Haven’t done a Green Hops for a long time, so there are lots of developments over the past weeks to catch up on!
Ten-Year New Energy Development Plan Closed to being Unveiled
State media is reporting that the National Energy Administration has finalized a 10-year new energy development plan that will require a cumulative investment of 5 trillion yuan ($740 billion) to realize. The plan, which is a strategy to help China realize its goals to achieve 15 percent of its primary energy mix from non-fossil sources and also to reduce its carbon intensity by 40 to 45 percent by 2020, will be sent to the State Council for approval.
This plan seems to be the long-awaited new energy stimulus plan that GLF blogged about more than a year ago with baited breath, and in fact seems to provide almost double the investment dollars. I would, however, strongly caution against assuming that this investment estimate will translate to direct funding by the central government. Most likely, just like the economic stimulus package of 2008, this amount represents a total investment amount that will be provided by a combination of central, provincial and local governments in addition to the private sector (see my presentation at CSIS earlier this year).
That said, the details released so far are still impressive. Important to note is the comprehensive breadth of sectors that fall under the “new energy” concept-its not just renewables such as wind, solar and biomass, but also energy efficiency, nuclear, smart (and strong) grid, transportation, unconventional natural gas, and more efficient use of fossil fuels.
A notable winner of this plan is natural gas, a hitherto minor energy resource for China (see picture). The NEA estimates that natural gas will account for 8 percent of China’s energy needs by 2015 at 260 billion cubic meters, compared to just 4 percent of a smaller energy supply base today at around 100 bcm. As the Financial Times blog recognizes, this strategic push for natural gas represents an economic opportunity for foreign firms with the right expertise.
New Energy Car Subsidies
In June, new subsidies for the private purchase of “new energy cars” came into effect ona pilot basis in five cities-Shanghai, Changchun, Shenzhen, Hangzhou and Hefei. The scheme provides up 3,000 yuan ($440) for fuel-efficient cars below 1.6 liters in engine capacity, and up to 50,000 yuan ($7,400) for plug-in hybrids and 60,000 yuan ($8,900) for pure electric vehicles for private consumers. This new program is different from the 13-city new energy vehicle subsidy a few years ago which targeted public fleets (this will be expanded to 20 cities).
Beijing was a notable omission from this new 5-city pilot program, and according to my conversations Read the full story
I was on Worldfocus radio last night with Rashid Kang of Greenpeace China for a general discussion moderated by Martin Savidge on China’s ambitions to green its economy (the other shade of green). Listen here:
Rashid and I explored the following issues:
- how China is greening rapidly and developing many alternative energy programs — from the world’s most efficient coal power plants to vast wind power fields and solar water heating technology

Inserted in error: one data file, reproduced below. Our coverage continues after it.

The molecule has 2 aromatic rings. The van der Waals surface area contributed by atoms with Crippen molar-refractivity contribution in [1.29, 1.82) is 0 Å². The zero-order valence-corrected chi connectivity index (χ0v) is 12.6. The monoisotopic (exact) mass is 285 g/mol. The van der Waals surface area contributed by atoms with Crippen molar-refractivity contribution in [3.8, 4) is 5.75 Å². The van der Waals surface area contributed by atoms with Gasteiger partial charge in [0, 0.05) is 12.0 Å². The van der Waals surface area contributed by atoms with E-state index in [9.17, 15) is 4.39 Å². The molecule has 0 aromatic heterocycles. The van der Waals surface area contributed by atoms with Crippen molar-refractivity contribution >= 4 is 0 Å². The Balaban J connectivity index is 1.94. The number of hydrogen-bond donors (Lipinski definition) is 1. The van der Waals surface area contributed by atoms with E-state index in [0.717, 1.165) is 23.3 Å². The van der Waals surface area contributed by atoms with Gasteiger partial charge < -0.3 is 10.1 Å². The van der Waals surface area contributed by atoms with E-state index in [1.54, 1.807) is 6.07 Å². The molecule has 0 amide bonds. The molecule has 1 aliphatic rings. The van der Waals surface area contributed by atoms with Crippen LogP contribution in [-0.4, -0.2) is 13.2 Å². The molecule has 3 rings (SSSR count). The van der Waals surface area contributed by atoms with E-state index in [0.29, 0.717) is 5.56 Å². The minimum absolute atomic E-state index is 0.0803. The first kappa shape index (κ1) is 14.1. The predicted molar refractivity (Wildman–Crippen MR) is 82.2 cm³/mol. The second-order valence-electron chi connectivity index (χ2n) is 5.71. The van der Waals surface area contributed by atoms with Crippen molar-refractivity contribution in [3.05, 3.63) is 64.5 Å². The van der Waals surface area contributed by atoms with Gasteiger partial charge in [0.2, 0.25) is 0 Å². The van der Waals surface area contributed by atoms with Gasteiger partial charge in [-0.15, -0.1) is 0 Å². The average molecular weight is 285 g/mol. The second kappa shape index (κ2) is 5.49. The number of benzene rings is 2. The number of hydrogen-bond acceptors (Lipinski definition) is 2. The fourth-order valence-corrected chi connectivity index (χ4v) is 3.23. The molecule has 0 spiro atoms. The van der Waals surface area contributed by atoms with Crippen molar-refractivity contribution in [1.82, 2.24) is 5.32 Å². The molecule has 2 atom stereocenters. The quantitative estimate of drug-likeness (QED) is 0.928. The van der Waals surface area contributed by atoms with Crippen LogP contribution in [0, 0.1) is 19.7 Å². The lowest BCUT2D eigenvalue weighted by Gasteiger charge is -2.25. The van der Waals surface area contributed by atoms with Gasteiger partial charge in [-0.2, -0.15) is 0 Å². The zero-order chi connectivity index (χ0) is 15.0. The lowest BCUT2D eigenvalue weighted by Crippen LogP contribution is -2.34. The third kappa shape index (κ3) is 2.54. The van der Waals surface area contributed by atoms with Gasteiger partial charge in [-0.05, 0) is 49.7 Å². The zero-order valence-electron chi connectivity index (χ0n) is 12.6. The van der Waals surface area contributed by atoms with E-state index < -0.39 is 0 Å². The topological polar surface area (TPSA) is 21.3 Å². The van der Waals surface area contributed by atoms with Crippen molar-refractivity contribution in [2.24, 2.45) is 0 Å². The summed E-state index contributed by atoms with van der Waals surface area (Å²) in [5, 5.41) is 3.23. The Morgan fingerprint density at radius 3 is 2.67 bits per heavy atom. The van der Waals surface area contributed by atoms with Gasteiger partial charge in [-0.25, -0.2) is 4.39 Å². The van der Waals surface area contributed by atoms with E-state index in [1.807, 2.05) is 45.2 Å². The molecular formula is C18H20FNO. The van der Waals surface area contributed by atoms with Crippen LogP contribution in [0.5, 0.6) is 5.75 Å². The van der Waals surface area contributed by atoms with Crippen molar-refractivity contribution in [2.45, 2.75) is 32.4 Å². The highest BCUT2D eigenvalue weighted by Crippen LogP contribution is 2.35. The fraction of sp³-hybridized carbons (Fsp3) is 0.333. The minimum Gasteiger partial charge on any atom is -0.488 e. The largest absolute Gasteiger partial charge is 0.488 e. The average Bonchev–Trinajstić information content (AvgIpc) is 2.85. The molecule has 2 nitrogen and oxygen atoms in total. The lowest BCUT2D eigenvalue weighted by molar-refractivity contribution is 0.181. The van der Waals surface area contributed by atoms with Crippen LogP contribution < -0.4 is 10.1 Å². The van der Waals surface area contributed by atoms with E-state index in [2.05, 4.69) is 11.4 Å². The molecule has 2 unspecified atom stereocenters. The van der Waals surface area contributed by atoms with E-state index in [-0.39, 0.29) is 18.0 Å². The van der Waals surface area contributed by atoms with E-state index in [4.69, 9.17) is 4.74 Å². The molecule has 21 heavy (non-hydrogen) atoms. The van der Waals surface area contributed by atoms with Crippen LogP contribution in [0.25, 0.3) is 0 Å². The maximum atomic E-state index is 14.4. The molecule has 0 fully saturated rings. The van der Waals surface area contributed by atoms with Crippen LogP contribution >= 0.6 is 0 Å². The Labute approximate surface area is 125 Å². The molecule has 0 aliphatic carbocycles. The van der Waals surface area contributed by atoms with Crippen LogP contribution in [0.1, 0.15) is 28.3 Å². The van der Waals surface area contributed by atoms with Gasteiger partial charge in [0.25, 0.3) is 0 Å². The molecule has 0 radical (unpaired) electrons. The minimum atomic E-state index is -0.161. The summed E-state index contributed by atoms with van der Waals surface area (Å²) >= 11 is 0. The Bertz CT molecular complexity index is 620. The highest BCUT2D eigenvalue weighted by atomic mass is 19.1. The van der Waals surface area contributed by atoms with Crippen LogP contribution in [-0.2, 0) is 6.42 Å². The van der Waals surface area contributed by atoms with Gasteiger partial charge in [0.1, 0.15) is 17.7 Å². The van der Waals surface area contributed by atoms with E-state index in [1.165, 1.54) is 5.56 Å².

- implications of China’s growing automobile market
- why nuclear power could be the wrong alternative energy solution for China
- how food security affects China’s alternative energy strategy
- what is potentially, as I called it, “the holy grail of renewables” — energy storage
- and, why there are no climate change skeptics in China, but why China can’t go green overnight
Lesson to budding radio interviewees…always be cognizant of Read the full story
Top Stories: Cash for renewables; China may raise fuel economy standards; Pledges smart grid by 2020; Beijing water price hike
I’m not one for sensationalism, but my gosh, when multiple news sources are reporting that the much anticipated renewable energy stimulus package will is going to be for the massive amount of 3 trillion yuan ($440 billion), its hard to resist. The amount is startling, considering that is is three quarters the size the economy-wide stimulus plan announced last November. No details have been given about the allocation of these funds; the news reports are saying a focus on wind, given the recent tripling of wind energy targets in 2020 to 20 GW installed capacity.
But given the size of the funds, one must really wonder if this is going to be a big handout to the nuclear industry, which itself benefited from a national target boost to 70 GW installed capacity by 2020, or big hydro for that matter. Unlike the November stimulus package, which was meant to be a short term boost for industry, this renewable energy package seems to be more far-sighted money, meant to be deployed over time from now till 2020. $440 billion is still quite a large sum considering that National Energy Bureau division chief Liang Zhiping was recently quoted as saying that a sum of $190 billion was needed to realize China’s 2020 renewable energy targets, but more consistent than the forecast by New Energy Finance last year that $398 billion (or $268 billion excluding big hydro) is needed. Then again, we also don’t to what extent nuclear, big hydro and grid infrastructure figure into the $440 billion on $190 billion numbers (they do not in NEF’s $268 billion forecast), so its all very hard to say.
“This climate change crisis is a game-changer in U.S.-China relations…an opportunity that cannot be missed”
- Nancy Pelosi, U.S. House Speaker, May 26, 2009 in Beijing.
The nomination of Jon Huntsman, currently the governor of the state of Utah, as the U.S. ambassador to China brings back into focus the role of clean energy cooperation in the furthering of U.S.-China relations. The choice of Gov. Huntsman has been lauded for various reasons-his fluency in Chinese, his track record as an Asian diplomat, the bipartisanship on the part of President Obama in nominating a Republican for the position (although some say he did so to take Gov. Huntsman, a likely Republican contender for the 2012 elections, out of contention)-but receiving less attention is the fact that Gov. Huntsman is a vocal advocate of the clean energy economy and the greenest governor that Utah as ever had (see youtube video interview).